- The Washington Times - Friday, June 30, 2017

President Donald Trump has offered a lot of positives for this country so far — an America-first mantra that’s set global leaders on notice; a common-sense approach to environmentalism that’s set the rabid green groups on notice; a hard-charging military leadership that’s set the world’s terrorists on notice. Yada, yada. The list continues.

But nothing matches his border-control vows that culminated with the House passage of two bills on sanctuary cities.

This tops, so far, on the Trump administration’s priority-turned-policy list. This is a policy feat of huge and historical proportions.

Sanctuary cities ought to be shot — figuratively speaking, of course. The governments that blindly, blithely and egregiously offer shelter from the deportation storm from illegals, and from illegals with even felony criminal backgrounds, are collective slaps in the faces to all U.S. citizens, and particularly to the faces of the families of those victims who’ve been harmed by the recipients of the sanctuary policies.

Think Kate Steinle, the San Francisco woman who was gunned down in 2015 in broad daylight at the age of 32 as she walked on a pier with her father. The perpetrator? None other than an illegal with a multi-felony background who’d been previously deported several times — and who’d been in the city that fateful day taking full advantage of the city’s generous sanctuary status.

Trump rallied a whole base off this horrific killing. It’s the incident that shaped his campaign rhetoric, his campaign vows to tighten the borders — to go after sanctuary cities and strip these houses of liberal law of federal money.

And now the House has moved.

Kate’s Law and the No Sanctuary for Criminals Act are common-sense immigration bills that should draw political support from both sides. But they don’t. Mostly, Republicans voted yes, and Democrats no.

“MAKE AMERICA SAFE AGAIN!” was Trump’s tweet on the bills’ passage — and he’s quite right.

The bills simply mandate harsher prison sentences on those illegals who commit crimes — crimes above and beyond their illegal border crossings, that is — and bars sanctuary cities from receiving federal dollars. It also, most happily, hands the victims of crimes committed by illegals in sanctuary cities the power and authority to sue these local governments for liability.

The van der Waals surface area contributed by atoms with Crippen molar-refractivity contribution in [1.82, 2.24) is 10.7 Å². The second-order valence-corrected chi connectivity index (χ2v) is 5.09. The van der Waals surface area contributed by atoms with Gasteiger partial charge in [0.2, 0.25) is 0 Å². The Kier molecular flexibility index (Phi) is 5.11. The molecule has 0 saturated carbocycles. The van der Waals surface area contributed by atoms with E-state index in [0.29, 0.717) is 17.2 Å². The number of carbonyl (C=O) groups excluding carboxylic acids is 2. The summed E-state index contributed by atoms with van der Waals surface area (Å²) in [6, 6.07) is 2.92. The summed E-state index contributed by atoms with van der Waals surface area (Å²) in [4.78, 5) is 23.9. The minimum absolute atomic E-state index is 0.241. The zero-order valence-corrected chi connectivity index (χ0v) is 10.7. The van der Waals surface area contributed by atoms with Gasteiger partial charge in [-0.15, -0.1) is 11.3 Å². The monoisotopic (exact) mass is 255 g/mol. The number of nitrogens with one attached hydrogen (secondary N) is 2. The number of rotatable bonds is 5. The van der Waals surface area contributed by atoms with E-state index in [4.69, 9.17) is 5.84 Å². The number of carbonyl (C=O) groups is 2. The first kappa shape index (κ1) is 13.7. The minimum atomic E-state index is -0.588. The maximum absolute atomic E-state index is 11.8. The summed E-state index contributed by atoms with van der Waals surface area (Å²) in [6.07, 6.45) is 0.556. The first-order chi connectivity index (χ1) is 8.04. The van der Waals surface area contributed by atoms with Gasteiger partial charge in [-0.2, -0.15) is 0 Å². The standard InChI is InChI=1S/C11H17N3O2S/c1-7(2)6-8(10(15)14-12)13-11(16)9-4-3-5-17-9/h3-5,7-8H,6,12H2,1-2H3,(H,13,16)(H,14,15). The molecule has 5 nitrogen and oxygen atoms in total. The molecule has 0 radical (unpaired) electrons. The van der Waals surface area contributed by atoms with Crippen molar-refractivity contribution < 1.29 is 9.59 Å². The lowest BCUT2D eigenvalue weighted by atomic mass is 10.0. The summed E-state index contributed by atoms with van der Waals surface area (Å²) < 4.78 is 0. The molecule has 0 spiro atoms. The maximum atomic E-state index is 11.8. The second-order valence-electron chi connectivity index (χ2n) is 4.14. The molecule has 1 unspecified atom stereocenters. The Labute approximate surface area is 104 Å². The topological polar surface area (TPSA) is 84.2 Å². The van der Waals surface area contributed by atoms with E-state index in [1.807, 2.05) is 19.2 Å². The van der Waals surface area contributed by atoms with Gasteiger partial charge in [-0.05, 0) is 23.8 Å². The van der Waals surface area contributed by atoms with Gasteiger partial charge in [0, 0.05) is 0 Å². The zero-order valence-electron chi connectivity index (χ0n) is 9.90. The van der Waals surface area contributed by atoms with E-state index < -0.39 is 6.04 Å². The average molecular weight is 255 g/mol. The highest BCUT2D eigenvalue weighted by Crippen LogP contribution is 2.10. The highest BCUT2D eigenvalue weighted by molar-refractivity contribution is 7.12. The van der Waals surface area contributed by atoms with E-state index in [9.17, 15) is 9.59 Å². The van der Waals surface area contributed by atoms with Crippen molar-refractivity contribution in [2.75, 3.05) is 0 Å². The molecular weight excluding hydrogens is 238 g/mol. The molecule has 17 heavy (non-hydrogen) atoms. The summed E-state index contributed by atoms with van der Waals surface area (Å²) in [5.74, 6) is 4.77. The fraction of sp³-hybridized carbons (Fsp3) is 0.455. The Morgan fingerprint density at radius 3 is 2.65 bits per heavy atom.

Accountability — imagine that. No wonder liberals are already howling and gearing to protest and sue. They’re just not used to being held accountable for amnesty policies that put citizens’ health, welfare, safety, security and lives in harm’s way.

They’re used to declaring from afar, then ducking and dodging when someone gets hurt.

“President Trump has been clear that our borders are not open to illegal immigration, that we are a nation of laws,” said Homeland Security Secretary John Kelly, announcing the bills. “Well, we will no longer look the other way in the interior, either.”

And all the law-and-order people go — hurrah.

Truly, if Trump accomplishes little else, the fact that he’s clamping down on the evils of sanctuary cities — on the evils of safeguarding and protecting criminals at the expense of innocent and law-abiding citizens — solidifies his place in history as a president of great esteem. The two-year anniversary of Steinle’s murder is this Saturday. There’s really not a better way to honor her memory by getting these law-and-order bills in the hands of Trump to sign, and putting an end to the horrendous politically partisan practice of giving illegals free passes for crimes they commit. As Trump, and others of like-minded, law-and-order mind recognize: The security of our nation and the safety of its people depends on it.

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